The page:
Farewell to the game theory master who helped prevent a nuclear apocalypse

Last year was a year of celebrity deaths. But perhaps the most significant of all received very little coverage. Just before Christmas, Thomas Schelling, Nobel Laureate in economics, died aged 95.

In the early, tense years of the Cold War between America and the Soviet Union in the late 1940s and 1950s, Schelling’s ideas were enormously influential in preventing nuclear conflict from breaking out. As he pointed out in his Nobel Prize lecture, there was a real danger of this.

The US government invested heavily in the then new science of game theory. How do you handle a weapon which is so devastating you do not want to use it, while at the same time convincing the other side that you might? Schelling was instrumental in creating the strategy of credible threats.

But his mind ranged powerfully over a wide range of disparate issues. Our understanding of crime, obesity, smoking, binge drinking – a whole host of social problems – has been improved substantially by Schelling’s work. He saw that there are underlying similarities in how they develop.

His most important work in this area was published in 1973, in a paper with the fantastic title “Hockey helmets, concealed weapons and daylight saving”. Schelling’s inspiration was a piece in the sports section of a newspaper about ice hockey, a game even more brutal than Rugby League.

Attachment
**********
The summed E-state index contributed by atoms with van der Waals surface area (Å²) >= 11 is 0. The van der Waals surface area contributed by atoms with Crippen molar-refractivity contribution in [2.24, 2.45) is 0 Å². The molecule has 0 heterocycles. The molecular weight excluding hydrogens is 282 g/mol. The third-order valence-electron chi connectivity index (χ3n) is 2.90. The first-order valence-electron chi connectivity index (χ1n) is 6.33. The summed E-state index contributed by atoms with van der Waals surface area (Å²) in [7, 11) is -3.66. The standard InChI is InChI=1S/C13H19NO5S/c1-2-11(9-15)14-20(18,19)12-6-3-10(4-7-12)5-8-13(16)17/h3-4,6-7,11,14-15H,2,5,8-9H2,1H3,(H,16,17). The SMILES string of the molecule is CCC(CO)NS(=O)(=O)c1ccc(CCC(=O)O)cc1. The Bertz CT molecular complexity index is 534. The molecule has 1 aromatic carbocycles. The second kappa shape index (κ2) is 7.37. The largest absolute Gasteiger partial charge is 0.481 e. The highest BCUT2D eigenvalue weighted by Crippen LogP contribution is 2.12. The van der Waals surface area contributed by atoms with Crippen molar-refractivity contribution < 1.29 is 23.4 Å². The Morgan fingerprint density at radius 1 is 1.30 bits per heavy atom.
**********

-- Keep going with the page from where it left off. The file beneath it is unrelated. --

A star player had suffered serious head injuries from the flying puck while not wearing a helmet. The reporter interviewed other leading players, none of whom wore helmets. It was clear that they understood the very real dangers involved. A rational economic person, weighing up the costs and benefits, would always wear a helmet. But when asked why he didn’t, a top boy answered “I don’t because the other guys don’t”.

Schelling crystallised this into a mathematical concept he called “binary choice with externalities”. The choice facing an individual is binary. Either you wear a helmet or you don’t. Either you smoke or you don’t. But your choice may affect how other people in your peer group make their choices.

If no one else wears a helmet, you look soft by wearing one. If all your friends smoke, you may do so just to fit in. So the decision of an individual can have effects which are “external” to the decision itself. Understanding this is crucial to policy-makers trying to influence the outcome. Rational choice theory may not always apply.

His ideas on game theory live on. Indeed, they appear to have influenced President-Elect Trump. Trump has sent out many signs that he wants to work with Putin’s Russia. But just before Christmas, he tweeted, inexplicably to many, that America should expand its nuclear arsenal. He was in fact making a credible threat. Putin, an ex-KGB man, knew that it was Reagan ratcheting up defence spending which finally broke the old Soviet Union. So Trump signals in a single tweet: we want to cooperate, but if you don’t, your economy will collapse as you try to keep up with us.